Cress or shahi in contrast to basil has a peppery taste. High in iron, calcium and folic acid its a great immune booster as well as a stimulant, a diuretic and good for the digestion. In the east it’s often marketed as a sexual stimulant for men .. I can’t verify that! On the minus side, it is known to cause cystitis in some women because of its strong alkaline properties. Cress  is fairly widely used in persian cooking for its strong flavour. It makes a great addition to sabzi khordan and can be easily grown at home in pots or in your garden. If you buy  cress, please ensure you wash it thoroughly as commercial growers use animal waste to promote its quick growth.

Leek chives or tareh are from the onion family and have a distinct onion garlicy taste. It’s the green hollow stems that are used both in cooking and for sabzi khordan. Leek chives are so easy to grow at home. Once planted they are prolific and will sprout up all over your garden.  They require very little attention and can be chopped and frozen to see you through the winter months for cooking with.  Health wise they are very similar to garlic but less strong and are thought to be good for the circulation.

Radish or torabeh is a wonderfully colourful addition to sabzi khordan and Salad Olivieh. The skin is bright pink in colour and white inside and it really compliments the range of green herbs both in appearance and texture. The texture is moist and crunchy amidst all the softness of the herbs. Radishes are easily available from your supermarket all year-round. The radish is a root vegetable, easily grown in your garden during the summer months. There are a huge variety to choose from. Persian radishes are also easily grown here in the UK. They are slightly more peppery than european radishes. The only problem I’ve had growing my own is a lack of consistent sunlight, hence the end result is a little smaller than I would expect to have found in Iran. Medicinal benefits include protection against coughs and colds and general infections and as a cure for constipation.

Shallots or musi are from the onion or piaz family and available in most suppermarkets globally. Slightly sweeter,  firmer and harder than an onion shallots are  smaller in size.  shallots are a natural inhabitant of Iran and generally favoured above the onion because of their whiteness and strong taste. They are so hard that they often need to be soaked before the can be used. They are usually eaten with kebab and used to make ma’ast musir.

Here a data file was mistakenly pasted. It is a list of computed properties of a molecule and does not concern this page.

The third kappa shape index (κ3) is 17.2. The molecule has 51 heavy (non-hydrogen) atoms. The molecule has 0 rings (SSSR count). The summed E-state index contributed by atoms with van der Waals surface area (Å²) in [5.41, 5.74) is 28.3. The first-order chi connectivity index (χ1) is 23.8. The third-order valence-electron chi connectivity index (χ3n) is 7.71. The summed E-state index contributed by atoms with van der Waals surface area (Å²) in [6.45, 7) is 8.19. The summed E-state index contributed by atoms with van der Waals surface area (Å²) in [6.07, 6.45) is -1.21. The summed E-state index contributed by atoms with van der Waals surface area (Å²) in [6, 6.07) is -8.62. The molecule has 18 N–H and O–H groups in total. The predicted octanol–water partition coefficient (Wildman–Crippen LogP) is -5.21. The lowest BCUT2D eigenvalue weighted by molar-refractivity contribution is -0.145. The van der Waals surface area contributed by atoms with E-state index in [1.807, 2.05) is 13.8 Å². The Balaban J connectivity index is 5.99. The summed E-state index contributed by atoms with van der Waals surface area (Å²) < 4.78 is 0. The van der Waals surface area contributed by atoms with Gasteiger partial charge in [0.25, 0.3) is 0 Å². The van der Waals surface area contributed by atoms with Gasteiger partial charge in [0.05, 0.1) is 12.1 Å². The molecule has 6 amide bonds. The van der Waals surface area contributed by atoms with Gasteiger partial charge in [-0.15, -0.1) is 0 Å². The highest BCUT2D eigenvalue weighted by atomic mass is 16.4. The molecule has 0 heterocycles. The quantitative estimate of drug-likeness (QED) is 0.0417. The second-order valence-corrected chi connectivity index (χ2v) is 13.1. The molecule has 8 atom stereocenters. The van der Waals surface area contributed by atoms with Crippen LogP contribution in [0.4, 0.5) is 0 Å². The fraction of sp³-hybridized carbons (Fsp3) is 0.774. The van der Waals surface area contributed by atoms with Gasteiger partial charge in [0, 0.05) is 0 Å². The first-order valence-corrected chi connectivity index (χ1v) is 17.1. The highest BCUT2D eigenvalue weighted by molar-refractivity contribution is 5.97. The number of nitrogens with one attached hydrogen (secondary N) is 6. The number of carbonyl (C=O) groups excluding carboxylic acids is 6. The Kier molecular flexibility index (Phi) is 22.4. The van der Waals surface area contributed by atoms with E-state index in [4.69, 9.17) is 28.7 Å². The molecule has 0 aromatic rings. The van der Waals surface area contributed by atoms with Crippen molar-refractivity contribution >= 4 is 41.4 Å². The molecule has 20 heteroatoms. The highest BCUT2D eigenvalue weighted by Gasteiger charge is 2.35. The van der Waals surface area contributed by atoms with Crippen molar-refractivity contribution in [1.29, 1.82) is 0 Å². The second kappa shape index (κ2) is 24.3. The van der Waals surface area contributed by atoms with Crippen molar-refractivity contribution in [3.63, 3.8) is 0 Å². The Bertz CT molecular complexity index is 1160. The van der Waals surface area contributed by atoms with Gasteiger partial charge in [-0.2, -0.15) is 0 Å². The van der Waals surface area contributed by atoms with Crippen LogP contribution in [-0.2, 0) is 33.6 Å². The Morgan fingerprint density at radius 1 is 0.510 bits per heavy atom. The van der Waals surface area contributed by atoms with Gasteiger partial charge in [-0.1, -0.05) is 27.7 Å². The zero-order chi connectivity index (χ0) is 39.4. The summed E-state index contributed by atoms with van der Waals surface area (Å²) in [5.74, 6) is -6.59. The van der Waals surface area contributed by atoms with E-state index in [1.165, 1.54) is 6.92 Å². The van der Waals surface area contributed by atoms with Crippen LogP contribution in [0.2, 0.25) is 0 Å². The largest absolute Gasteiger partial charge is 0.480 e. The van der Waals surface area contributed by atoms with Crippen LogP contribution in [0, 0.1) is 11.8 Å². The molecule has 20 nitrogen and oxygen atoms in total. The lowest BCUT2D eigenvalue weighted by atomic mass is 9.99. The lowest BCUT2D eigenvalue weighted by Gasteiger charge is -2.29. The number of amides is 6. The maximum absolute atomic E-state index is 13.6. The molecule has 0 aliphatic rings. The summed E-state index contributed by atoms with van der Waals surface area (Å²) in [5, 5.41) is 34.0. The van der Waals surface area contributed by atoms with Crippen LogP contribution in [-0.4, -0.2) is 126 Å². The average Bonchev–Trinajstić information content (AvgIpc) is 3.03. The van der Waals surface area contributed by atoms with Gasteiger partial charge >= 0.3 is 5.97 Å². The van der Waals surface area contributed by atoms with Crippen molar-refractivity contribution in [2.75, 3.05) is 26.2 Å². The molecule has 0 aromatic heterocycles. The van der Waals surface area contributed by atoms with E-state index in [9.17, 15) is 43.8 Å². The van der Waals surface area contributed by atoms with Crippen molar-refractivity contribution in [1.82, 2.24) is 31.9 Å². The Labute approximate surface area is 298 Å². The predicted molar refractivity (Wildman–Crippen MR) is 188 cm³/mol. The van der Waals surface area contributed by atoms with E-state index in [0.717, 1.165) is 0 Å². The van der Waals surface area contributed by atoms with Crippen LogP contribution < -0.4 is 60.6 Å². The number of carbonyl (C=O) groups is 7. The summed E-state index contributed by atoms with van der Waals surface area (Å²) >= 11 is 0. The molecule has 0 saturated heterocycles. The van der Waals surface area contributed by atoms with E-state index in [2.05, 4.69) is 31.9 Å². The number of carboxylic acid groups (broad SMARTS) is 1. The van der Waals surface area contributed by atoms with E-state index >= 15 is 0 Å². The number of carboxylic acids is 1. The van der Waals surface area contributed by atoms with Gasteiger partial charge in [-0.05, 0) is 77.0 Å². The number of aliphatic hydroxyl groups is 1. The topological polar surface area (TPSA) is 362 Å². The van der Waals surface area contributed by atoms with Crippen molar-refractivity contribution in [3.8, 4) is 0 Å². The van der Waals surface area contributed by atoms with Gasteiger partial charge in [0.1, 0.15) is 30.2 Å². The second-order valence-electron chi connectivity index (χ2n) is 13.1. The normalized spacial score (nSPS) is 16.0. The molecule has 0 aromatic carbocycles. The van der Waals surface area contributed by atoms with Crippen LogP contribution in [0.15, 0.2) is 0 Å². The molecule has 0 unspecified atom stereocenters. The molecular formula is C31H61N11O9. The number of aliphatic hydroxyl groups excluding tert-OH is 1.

Sabzi Khordan

Sabzi khordan literally means ‘ eating greens’ and refers to a collection of herbs and vegetables that are traditionally served with lunch and dinner. Sabzi khordan is usually made up from the herbs above but it can be whatever you want it to be, what ever is available to you and seasonal.

To go with the herbs it would be traditional to add walnuts or gerdu and feta cheese or panir. The walnuts are usually soaked in water before serving to soften them.

If you are having a dinner party and want to prepare your sabzi khordan dish before hand, you can cover the herbs with a damp paper towel and add the walnuts and feta immediately before serving.

Sabzi khordan offers a light and refreshing side dish to main meals and is rich in nutrients and vitamins. It’s also a colourful addition to your table with the greens and pink radishes.

Iranian restaurants often feature ‘sabzi khordan’ as a starter ( grr… a personal irritation)

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February 3, 2010 - Posted by | Interesting info, Other things you need to know, Recipes, Sabzi or Persian herbs, Salads, Starters | , , , , , , , , , , , , , , , , , , , , , , , , , , , , , , , , , , , , , , , , , , , , , ,

21 Comments »

  1. H
    IT IS very intresting article with a lot of iformation

    Ali

    Comment by Ali | February 6, 2010 | Reply

  2. Very interesting post. I wonder if you could tell me what kind of herb/plant ‘mance’ is?

    Comment by Tyra | March 1, 2010 | Reply

    • Thanks for your comment. I havn’t heard of this herb or plant so Im sorry I can’t help you. If you mean ‘mace’, it’s similar to nutmeg. I did a search for ‘mance’ but still didn’t have any luck. If you do manage to find out, please let me know. Javane

      Comment by javanejoon | March 2, 2010 | Reply

  3. Now I’m hungry! :-)

    Comment by Mike Hunt | May 27, 2010 | Reply

    • haha yes looking at recipes can have that affect !

      Comment by javanejoon | May 28, 2010 | Reply

  4. Nice informative site, thanks. Two questions for you:)?